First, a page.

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Jamie Dupree's Washington Insider

    Flanked by several progressive Democrats from the U.S. House, Sen. Bernie Sanders (I-VT) unveiled plans on Monday to zero out well over $1 trillion in college student loan debt held by Americans, part of a broader call by some lawmakers to make tuition much more affordable for students at public colleges and universities. 'If you can bail out Wall Street, you can bail out the middle class of this country,' Sanders said at a news conference outside the U.S. Capitol. 'We have a generation of people who are drowning in debt,' said Sanders, as he urged older Americans to realize that times have dramatically changed since they were able to use Pell Grants or a part time job to help pay their college tuition. 'It was literally easier for me to become the youngest woman in American history elected to Congress than it is to pay off my student loan debt,' said Rep. Alexandria Ocasio-Cortez (D-NY). There were different pieces of legislation released today on the issue - one from Rep. Ilhan Omar (D-MN) is titled the 'Student Debt Cancellation Act of 2019' - and focuses just on the issue of erasing student debt. Omar's bill would also prevent the loan forgiveness from being considered taxable income for an individual, and does not allow any refunds of payments already made. 'Corporations and the wealthiest Americans have repeatedly gotten tax breaks and bailouts,' said Omar. 'It’s time for a bailout for the 45 million Americans who are shackled with student debt.' The immediate reaction among Republicans and conservatives was skeptical - to say the least. 'Universities will be able to increase tuition at will if they know the gov’t is just going to forgive the debt anyway,' tweeted Rep. Anthony Gonzalez (R-OH). The plan from Sanders and others would apply to all with student loan debt - no matter their current income levels. His bill would also aim to drastically reduce the cost of tuition at public colleges and universities - with a total cost estimate of $2.2 trillion. 'The estimated $2.2 trillion cost of the bill would be paid for by a tax on Wall Street speculation,' Sanders said in a release about the legislation. The plan would institute a transaction tax of 0.5 percent on stock trades, as well as a 0.1 percent fee on bonds, and a .0005 percent fee on derivatives.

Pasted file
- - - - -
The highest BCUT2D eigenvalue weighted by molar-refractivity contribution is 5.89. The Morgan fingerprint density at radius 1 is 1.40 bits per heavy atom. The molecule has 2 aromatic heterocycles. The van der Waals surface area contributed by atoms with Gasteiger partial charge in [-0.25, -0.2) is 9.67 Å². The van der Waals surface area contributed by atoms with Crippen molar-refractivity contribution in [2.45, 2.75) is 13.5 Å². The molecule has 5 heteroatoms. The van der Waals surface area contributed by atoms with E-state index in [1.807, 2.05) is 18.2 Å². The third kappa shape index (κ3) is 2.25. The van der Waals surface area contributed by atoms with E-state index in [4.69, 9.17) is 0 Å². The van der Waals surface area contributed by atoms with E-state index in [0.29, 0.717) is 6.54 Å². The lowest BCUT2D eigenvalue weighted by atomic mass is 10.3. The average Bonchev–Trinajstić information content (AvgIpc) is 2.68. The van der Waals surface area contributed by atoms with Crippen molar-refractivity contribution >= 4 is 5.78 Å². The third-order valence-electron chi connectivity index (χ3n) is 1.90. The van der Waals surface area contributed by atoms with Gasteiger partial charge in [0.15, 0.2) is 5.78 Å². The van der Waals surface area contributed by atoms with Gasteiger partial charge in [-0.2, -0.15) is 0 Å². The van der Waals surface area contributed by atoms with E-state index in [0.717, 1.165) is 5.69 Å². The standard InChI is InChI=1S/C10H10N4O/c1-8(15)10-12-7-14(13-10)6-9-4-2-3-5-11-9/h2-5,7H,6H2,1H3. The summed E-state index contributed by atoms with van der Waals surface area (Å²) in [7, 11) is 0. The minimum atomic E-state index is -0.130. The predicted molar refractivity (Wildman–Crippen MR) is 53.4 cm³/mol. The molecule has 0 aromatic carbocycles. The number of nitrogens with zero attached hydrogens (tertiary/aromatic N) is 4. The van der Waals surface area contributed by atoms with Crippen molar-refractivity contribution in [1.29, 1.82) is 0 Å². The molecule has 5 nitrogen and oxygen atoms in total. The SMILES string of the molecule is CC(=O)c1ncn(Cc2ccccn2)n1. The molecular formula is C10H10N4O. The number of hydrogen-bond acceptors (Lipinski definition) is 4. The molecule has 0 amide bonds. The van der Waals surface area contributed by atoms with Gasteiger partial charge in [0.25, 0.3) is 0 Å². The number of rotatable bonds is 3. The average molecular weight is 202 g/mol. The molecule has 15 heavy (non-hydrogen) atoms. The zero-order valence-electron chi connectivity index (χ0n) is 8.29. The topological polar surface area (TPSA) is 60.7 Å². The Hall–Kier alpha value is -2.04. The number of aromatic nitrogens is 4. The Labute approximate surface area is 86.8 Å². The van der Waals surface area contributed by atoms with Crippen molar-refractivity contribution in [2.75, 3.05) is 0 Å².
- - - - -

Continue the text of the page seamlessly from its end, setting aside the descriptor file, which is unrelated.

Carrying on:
• The U.S. Supreme Court unanimously ruled on Monday that a government ban on the registration of what federal officials believe are 'immoral or scandalous' trademarks violates the First Amendment, saying it was not right that free speech would protect 'good morals,' but not trademarks which 'denigrate those concepts.' 'The registration of such marks serves only to further coarsen our popular culture,' Justice Elena Kagan wrote for the Court. 'But we are not legislators and cannot substitute a new statute for the one now in force.' The case involved artist and entrepreneur Erik Brunetti, who wanted a trademark for his clothing like 'FUCT' - which he says is pronounced not as a word, but with the individual letters, F-U-C-T.  'But you might read it differently and, if so, you would hardly be alone,' Kagan wrote for the Court, as patent and trademark officials refused to approve Brunetti's request, labeling it a 'total vulgar.' This ruling overturned those decisions. While agreeing with the basics of the decision, Justice Sonia Sotomayor wrote in a concurring opinion that while the decision protects free speech, the results might offend many people. 'The Court’s decision today will beget unfortunate results,' Sotomayor wrote in a concurrence with Justice Stephen Breyer. “Everyone can think of a small number of words (including the apparent homonym of Brunetti’s mark) that would, however, plainly qualify,” Sotomayor added. The decision could have implications past trademarks, as states routinely reject vanity license plate applications because of certain words which would be used. You can read the full ruling here.